After the second World War wrapped up, there was an increase in interest and recreational use of our public lands. Highways built up, cars were easier to afford, “camping equipment” became a section at several department stores, and the simplification of tools developed during the war—white gas stoves, lanterns, and polyester—made camping a breeze.
While the American frontier has been fully discovered for decades, most of America lived within cities or on farms. The idea of using the backcountry for recreation was rare. Most who did use them lived there for extended periods, practicing “woodcraft”—or the art of making permanent changes to the environment to suit individual human needs.
In the 60s and 70s, as the practice of outdoor recreation started to build with Generation X, so did the need to protect wild lands from the increase in visitors. The ethics of Leave No Trace were born as guidelines for all outdoor adventurers to hold themselves accountable—all in an effort to ensure the natural wonder of the outdoors remains preserved for generations to come.
For the most part, it worked. As hikers ventured deeper into the woods, they were more careful to cover their tracks and keep their impact as light as possible. Today, more people than ever are going outside for their recreation and the ethics of Leave No Trace—taught to the young by the old—are ensuring sustainable growth.
However, one can’t help but wonder if it could go further.
If a shared ethical practice has helped maintain user behavior while they are exploring the outdoors, what if a similar ethic could apply to the rest of life? At the end of an extended camping trip, we all need a hot shower and a comfortable bed. Does this mean that we need to hang up the Leave No Trace ethics with our boots or ski gear?
Can we take the principles of Leave No Trace from our weekend spent summiting mountains to our Tuesday morning meeting? Can we carry those same principles with us when we take lunch on the patio or are sitting in traffic?
If Leave No Trace has done wonders for the backcountry, what could it do for our time in the front country?
We like to put up a barrier between where we go hiking and “get away,” and the cities and suburbs where we live the rest of our lives. This border is most arbitrary and, in some cases, doesn’t exist at all. If we did the work to preserve our urban life, how could that impact everything else?
Let’s break down the principles, and start to realize what they could mean for our everyday, urban life.
Plan ahead and prepare
The more you are prepared, the less you have to rely on other sources to meet your needs. On a small scale, this means remembering to bring your bags to the grocery store or planning all of your errands, so you only need to make one, efficient trip with your car. On a larger scale, why not think of the cold winter months that are coming and how your home can use less energy to stay warm? Participation in community meetings can ensure municipal planning suits not only your needs today, but whatever your children might need when they come of age and need access and resources.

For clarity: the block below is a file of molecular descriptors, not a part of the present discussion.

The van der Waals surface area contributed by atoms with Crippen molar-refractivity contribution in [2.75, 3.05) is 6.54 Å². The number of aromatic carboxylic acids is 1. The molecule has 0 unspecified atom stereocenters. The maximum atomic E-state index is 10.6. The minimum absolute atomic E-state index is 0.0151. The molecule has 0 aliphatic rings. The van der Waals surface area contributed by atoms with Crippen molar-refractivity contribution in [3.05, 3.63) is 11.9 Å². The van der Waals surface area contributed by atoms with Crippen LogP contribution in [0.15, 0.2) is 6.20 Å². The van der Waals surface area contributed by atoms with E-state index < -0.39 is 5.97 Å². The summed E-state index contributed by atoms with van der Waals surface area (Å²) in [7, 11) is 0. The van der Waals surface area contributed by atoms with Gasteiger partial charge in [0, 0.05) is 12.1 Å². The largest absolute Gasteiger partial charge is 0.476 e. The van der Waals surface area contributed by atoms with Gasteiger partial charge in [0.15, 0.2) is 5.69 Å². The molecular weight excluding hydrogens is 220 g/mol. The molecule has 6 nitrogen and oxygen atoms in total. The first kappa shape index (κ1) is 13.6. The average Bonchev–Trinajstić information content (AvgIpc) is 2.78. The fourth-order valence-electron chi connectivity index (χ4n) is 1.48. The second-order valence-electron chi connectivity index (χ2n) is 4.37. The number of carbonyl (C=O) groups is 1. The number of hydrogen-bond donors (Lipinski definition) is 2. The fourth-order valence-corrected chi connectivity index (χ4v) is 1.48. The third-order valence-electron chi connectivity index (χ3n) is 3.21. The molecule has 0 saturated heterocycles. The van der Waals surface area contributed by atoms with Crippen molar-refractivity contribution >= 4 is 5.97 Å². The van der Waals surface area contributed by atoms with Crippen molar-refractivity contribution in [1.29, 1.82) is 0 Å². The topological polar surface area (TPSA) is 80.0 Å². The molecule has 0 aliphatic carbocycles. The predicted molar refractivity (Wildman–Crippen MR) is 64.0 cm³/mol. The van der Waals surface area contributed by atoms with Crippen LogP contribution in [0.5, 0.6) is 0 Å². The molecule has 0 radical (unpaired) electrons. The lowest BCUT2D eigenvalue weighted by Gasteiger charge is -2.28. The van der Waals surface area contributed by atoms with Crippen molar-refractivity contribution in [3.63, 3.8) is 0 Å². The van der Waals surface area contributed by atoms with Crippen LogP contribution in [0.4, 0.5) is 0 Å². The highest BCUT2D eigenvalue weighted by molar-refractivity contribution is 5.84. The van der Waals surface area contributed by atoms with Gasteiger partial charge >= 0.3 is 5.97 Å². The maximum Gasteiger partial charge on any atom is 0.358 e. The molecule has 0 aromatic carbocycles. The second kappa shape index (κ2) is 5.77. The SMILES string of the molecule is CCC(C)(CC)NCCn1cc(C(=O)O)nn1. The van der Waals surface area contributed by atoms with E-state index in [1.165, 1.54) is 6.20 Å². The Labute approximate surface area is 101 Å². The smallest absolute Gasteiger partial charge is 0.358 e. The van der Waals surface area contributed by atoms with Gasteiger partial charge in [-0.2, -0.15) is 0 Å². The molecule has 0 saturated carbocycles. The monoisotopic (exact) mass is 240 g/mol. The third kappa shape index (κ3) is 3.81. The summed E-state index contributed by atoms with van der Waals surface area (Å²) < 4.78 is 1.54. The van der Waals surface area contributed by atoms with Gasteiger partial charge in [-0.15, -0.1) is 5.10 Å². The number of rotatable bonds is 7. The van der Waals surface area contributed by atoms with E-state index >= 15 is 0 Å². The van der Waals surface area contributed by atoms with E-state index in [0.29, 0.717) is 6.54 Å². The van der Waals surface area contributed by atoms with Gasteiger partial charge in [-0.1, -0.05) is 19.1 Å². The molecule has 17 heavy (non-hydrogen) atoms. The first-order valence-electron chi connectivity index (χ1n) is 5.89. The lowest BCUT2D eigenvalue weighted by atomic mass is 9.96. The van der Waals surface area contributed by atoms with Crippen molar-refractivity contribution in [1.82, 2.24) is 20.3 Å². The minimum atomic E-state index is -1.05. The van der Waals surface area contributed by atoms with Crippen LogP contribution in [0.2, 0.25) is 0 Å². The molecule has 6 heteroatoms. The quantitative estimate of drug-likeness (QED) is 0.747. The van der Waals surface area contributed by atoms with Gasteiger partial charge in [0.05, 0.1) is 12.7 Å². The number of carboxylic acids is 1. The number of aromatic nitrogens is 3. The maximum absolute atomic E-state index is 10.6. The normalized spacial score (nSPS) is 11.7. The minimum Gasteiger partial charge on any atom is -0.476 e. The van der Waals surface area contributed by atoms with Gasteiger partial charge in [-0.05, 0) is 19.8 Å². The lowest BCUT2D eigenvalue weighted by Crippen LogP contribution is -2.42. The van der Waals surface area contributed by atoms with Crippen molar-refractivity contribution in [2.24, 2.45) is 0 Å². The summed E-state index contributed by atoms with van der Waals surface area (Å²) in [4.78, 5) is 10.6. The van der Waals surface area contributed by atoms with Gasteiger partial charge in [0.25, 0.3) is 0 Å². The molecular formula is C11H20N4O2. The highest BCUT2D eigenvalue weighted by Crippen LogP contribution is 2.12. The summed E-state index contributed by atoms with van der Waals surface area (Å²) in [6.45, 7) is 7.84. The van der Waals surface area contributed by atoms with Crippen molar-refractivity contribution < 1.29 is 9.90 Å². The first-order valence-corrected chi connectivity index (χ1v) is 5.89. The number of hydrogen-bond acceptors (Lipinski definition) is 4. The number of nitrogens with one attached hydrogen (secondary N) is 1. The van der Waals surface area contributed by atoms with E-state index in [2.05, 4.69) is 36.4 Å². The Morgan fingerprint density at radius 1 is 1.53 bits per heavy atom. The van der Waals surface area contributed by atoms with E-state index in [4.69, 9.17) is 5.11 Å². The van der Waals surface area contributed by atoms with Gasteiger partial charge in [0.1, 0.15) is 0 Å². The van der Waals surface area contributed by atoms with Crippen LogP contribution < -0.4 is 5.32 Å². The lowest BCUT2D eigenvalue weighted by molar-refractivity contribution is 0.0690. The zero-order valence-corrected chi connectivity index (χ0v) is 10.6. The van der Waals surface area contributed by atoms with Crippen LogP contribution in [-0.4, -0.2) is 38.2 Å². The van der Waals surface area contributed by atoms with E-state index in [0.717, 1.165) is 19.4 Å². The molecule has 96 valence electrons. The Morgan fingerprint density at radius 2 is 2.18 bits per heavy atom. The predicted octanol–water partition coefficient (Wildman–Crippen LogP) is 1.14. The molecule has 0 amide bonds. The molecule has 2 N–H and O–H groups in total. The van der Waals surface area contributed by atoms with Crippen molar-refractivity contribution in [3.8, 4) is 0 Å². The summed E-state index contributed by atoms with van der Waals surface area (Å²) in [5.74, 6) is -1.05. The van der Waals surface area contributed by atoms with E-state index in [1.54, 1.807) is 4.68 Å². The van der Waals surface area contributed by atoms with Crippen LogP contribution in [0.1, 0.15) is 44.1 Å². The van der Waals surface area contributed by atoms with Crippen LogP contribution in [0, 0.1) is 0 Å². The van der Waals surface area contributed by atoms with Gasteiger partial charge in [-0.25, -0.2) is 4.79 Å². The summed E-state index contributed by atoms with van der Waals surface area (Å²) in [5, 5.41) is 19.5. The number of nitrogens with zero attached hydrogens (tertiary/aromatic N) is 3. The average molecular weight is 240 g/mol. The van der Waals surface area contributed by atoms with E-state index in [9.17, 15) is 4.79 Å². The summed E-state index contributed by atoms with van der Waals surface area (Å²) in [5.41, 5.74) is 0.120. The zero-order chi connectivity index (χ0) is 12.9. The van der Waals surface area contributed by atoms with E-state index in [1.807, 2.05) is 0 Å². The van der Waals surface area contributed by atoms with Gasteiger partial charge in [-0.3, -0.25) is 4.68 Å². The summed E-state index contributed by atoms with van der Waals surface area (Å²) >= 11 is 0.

Be considerate of other visitors
No one likes a loud neighbor—not at the campsite and certainly not next door to their home. That’s easy. Looking at the larger picture, the idea of a “neighbor” can be expanded to include a significant number of people, companies, and organizations—all of whom are impacting one another greatly. The interest of one may not be in the interest of many, or any, others. A corporate interest might not have their neighbors in mind.
Keeping interests in check and ensuring that your own needs are not superseding or displacing the needs of others is the solid mindset we all need to ensure a healthy community.
Dispose of waste properly
Trash is a part of living in the city; there’s no way around it. A strong windstorm can relocate the contents of a dumpster across backyards and gutters for several blocks. In some places, trash has become so commonplace that residents can easily dismiss it as not being their responsibility. Studies have shown that an abundance of cigarette filters or plastics in a city’s wastewater or drainage system can leach toxins into the water supply and impact the population’s health.
When you’re at home, you may want to go one step further than just sorting your trash or making sure the lid of a dumpster is closed. Instead, consider the packaging of the products that are coming into your home. Getting a new TV can be great, but what happens to the old one? Or with all the cardboard or styrofoam bits that the new one comes packaged in? Plan ahead, think ahead.
For those who live in housing developments that back up to open space, the presence of wildlife is always there. Sometimes pet cats are eaten by coyotes or garbage cans are rifled through by bears. While you may be in your house, there is a chance you’re visiting or infringing on wildlife’s ever-decreasing space. It’s best to live with them, responsibly, to ensure populations are controlled.
Don’t leave food out—intentionally or otherwise—that animals can get into. Use caution when driving to prevent roadkill. Observe and report, but never approach a wild animal.
There are no exact rules to Leave No Trace. It is a set of ethics, a mentality, a philosophy. Leave No Trace is about knowing the world is not just for you to use, and allows the mental space for others to use, enjoy, and get what they need to live and thrive. Adopting this mindset in the outdoors is one thing; assuming it within your day-to-day life in the city is quite another. Different expectations can lead to vastly different results.
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